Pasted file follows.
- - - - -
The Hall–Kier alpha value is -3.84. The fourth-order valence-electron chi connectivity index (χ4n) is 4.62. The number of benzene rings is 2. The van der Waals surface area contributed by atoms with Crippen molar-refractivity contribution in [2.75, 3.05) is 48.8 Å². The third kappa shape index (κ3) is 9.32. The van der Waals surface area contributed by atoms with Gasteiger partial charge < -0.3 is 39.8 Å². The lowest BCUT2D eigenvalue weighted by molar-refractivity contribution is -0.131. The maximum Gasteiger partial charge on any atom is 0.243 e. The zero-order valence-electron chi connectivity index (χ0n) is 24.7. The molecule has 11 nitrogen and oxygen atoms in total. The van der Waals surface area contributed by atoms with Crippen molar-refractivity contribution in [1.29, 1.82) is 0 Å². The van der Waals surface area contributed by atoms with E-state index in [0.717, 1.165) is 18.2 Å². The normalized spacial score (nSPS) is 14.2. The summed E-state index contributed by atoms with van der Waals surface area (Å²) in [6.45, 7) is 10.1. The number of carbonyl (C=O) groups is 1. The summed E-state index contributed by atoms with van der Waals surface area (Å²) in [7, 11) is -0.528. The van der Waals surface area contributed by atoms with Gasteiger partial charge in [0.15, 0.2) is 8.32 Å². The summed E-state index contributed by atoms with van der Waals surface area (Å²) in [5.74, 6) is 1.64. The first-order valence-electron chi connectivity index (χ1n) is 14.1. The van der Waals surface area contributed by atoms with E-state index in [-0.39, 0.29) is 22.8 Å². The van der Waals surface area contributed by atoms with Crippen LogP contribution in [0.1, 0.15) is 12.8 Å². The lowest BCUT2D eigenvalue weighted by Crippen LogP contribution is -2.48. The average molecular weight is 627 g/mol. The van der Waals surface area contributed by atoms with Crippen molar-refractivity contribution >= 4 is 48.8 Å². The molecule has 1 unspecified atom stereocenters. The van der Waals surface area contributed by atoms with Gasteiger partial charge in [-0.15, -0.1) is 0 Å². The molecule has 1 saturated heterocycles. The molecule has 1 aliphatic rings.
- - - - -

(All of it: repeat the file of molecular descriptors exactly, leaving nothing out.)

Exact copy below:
The Hall–Kier alpha value is -3.84. The fourth-order valence-electron chi connectivity index (χ4n) is 4.62. The number of benzene rings is 2. The van der Waals surface area contributed by atoms with Crippen molar-refractivity contribution in [2.75, 3.05) is 48.8 Å². The third kappa shape index (κ3) is 9.32. The van der Waals surface area contributed by atoms with Gasteiger partial charge < -0.3 is 39.8 Å². The lowest BCUT2D eigenvalue weighted by molar-refractivity contribution is -0.131. The maximum Gasteiger partial charge on any atom is 0.243 e. The zero-order valence-electron chi connectivity index (χ0n) is 24.7. The molecule has 11 nitrogen and oxygen atoms in total. The van der Waals surface area contributed by atoms with Crippen molar-refractivity contribution in [1.29, 1.82) is 0 Å². The van der Waals surface area contributed by atoms with E-state index in [0.717, 1.165) is 18.2 Å². The normalized spacial score (nSPS) is 14.2. The summed E-state index contributed by atoms with van der Waals surface area (Å²) in [6.45, 7) is 10.1. The number of carbonyl (C=O) groups is 1. The summed E-state index contributed by atoms with van der Waals surface area (Å²) in [7, 11) is -0.528. The van der Waals surface area contributed by atoms with Gasteiger partial charge in [0.15, 0.2) is 8.32 Å². The summed E-state index contributed by atoms with van der Waals surface area (Å²) in [5.74, 6) is 1.64. The first-order valence-electron chi connectivity index (χ1n) is 14.1. The van der Waals surface area contributed by atoms with E-state index in [-0.39, 0.29) is 22.8 Å². The van der Waals surface area contributed by atoms with Crippen LogP contribution in [0.1, 0.15) is 12.8 Å². The lowest BCUT2D eigenvalue weighted by Crippen LogP contribution is -2.48. The average molecular weight is 627 g/mol. The van der Waals surface area contributed by atoms with Crippen molar-refractivity contribution >= 4 is 48.8 Å². The molecule has 1 unspecified atom stereocenters. The van der Waals surface area contributed by atoms with Gasteiger partial charge in [-0.15, -0.1) is 0 Å². The molecule has 1 saturated heterocycles. The molecule has 1 aliphatic rings.